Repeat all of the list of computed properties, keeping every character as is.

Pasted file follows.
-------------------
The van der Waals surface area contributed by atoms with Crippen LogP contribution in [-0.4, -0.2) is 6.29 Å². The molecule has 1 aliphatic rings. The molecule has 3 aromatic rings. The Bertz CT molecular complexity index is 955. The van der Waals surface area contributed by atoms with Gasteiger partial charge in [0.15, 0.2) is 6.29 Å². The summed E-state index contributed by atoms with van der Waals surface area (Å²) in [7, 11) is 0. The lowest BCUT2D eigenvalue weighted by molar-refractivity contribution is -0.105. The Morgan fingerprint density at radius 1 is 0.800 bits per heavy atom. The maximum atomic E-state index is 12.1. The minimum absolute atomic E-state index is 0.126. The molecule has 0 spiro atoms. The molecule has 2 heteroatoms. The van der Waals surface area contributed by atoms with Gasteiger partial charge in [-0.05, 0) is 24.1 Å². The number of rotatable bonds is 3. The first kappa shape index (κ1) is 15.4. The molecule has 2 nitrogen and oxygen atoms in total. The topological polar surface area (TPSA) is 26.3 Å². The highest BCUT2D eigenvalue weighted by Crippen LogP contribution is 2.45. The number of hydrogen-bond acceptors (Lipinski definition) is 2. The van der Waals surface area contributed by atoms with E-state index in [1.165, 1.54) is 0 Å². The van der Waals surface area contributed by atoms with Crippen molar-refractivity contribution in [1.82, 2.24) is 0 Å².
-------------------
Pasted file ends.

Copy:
The van der Waals surface area contributed by atoms with Crippen LogP contribution in [-0.4, -0.2) is 6.29 Å². The molecule has 1 aliphatic rings. The molecule has 3 aromatic rings. The Bertz CT molecular complexity index is 955. The van der Waals surface area contributed by atoms with Gasteiger partial charge in [0.15, 0.2) is 6.29 Å². The summed E-state index contributed by atoms with van der Waals surface area (Å²) in [7, 11) is 0. The lowest BCUT2D eigenvalue weighted by molar-refractivity contribution is -0.105. The Morgan fingerprint density at radius 1 is 0.800 bits per heavy atom. The maximum atomic E-state index is 12.1. The minimum absolute atomic E-state index is 0.126. The molecule has 0 spiro atoms. The molecule has 2 heteroatoms. The van der Waals surface area contributed by atoms with Gasteiger partial charge in [-0.05, 0) is 24.1 Å². The number of rotatable bonds is 3. The first kappa shape index (κ1) is 15.4. The molecule has 2 nitrogen and oxygen atoms in total. The topological polar surface area (TPSA) is 26.3 Å². The highest BCUT2D eigenvalue weighted by Crippen LogP contribution is 2.45. The number of hydrogen-bond acceptors (Lipinski definition) is 2. The van der Waals surface area contributed by atoms with E-state index in [1.165, 1.54) is 0 Å². The van der Waals surface area contributed by atoms with Crippen molar-refractivity contribution in [1.82, 2.24) is 0 Å².